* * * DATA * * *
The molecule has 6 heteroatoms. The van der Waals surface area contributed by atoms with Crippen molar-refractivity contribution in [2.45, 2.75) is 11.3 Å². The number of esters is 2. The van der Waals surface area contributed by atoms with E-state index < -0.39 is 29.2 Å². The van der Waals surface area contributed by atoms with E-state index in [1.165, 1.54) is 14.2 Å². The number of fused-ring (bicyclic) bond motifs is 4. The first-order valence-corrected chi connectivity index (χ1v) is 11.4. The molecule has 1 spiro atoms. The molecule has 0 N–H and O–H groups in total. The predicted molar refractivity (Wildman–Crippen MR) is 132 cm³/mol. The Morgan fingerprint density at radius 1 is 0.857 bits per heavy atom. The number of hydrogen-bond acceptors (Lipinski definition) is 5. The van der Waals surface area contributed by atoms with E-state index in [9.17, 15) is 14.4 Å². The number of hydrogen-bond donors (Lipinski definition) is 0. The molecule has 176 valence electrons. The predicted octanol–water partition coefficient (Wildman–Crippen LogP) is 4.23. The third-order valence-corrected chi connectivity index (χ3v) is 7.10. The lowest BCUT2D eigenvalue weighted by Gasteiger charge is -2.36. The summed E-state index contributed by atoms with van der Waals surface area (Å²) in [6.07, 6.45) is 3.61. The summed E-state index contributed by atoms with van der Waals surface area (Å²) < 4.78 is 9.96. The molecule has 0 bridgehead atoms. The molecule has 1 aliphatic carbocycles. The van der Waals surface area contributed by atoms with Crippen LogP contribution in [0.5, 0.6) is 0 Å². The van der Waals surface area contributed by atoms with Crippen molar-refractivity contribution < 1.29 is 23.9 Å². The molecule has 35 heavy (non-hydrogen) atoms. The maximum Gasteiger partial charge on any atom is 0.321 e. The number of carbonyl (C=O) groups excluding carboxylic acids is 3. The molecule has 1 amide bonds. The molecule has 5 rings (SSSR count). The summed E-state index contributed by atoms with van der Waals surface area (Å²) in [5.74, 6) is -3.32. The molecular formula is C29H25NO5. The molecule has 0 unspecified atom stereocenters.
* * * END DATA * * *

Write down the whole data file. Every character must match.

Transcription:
The molecule has 6 heteroatoms. The van der Waals surface area contributed by atoms with Crippen molar-refractivity contribution in [2.45, 2.75) is 11.3 Å². The number of esters is 2. The van der Waals surface area contributed by atoms with E-state index < -0.39 is 29.2 Å². The van der Waals surface area contributed by atoms with E-state index in [1.165, 1.54) is 14.2 Å². The number of fused-ring (bicyclic) bond motifs is 4. The first-order valence-corrected chi connectivity index (χ1v) is 11.4. The molecule has 1 spiro atoms. The molecule has 0 N–H and O–H groups in total. The predicted molar refractivity (Wildman–Crippen MR) is 132 cm³/mol. The Morgan fingerprint density at radius 1 is 0.857 bits per heavy atom. The number of hydrogen-bond acceptors (Lipinski definition) is 5. The van der Waals surface area contributed by atoms with E-state index in [9.17, 15) is 14.4 Å². The number of hydrogen-bond donors (Lipinski definition) is 0. The molecule has 176 valence electrons. The predicted octanol–water partition coefficient (Wildman–Crippen LogP) is 4.23. The third-order valence-corrected chi connectivity index (χ3v) is 7.10. The lowest BCUT2D eigenvalue weighted by Gasteiger charge is -2.36. The summed E-state index contributed by atoms with van der Waals surface area (Å²) in [6.07, 6.45) is 3.61. The summed E-state index contributed by atoms with van der Waals surface area (Å²) < 4.78 is 9.96. The molecule has 0 bridgehead atoms. The molecule has 1 aliphatic carbocycles. The van der Waals surface area contributed by atoms with Crippen LogP contribution in [0.5, 0.6) is 0 Å². The van der Waals surface area contributed by atoms with Crippen molar-refractivity contribution < 1.29 is 23.9 Å². The molecule has 35 heavy (non-hydrogen) atoms. The maximum Gasteiger partial charge on any atom is 0.321 e. The number of carbonyl (C=O) groups excluding carboxylic acids is 3. The molecule has 1 amide bonds. The molecule has 5 rings (SSSR count). The summed E-state index contributed by atoms with van der Waals surface area (Å²) in [5.74, 6) is -3.32. The molecular formula is C29H25NO5. The molecule has 0 unspecified atom stereocenters.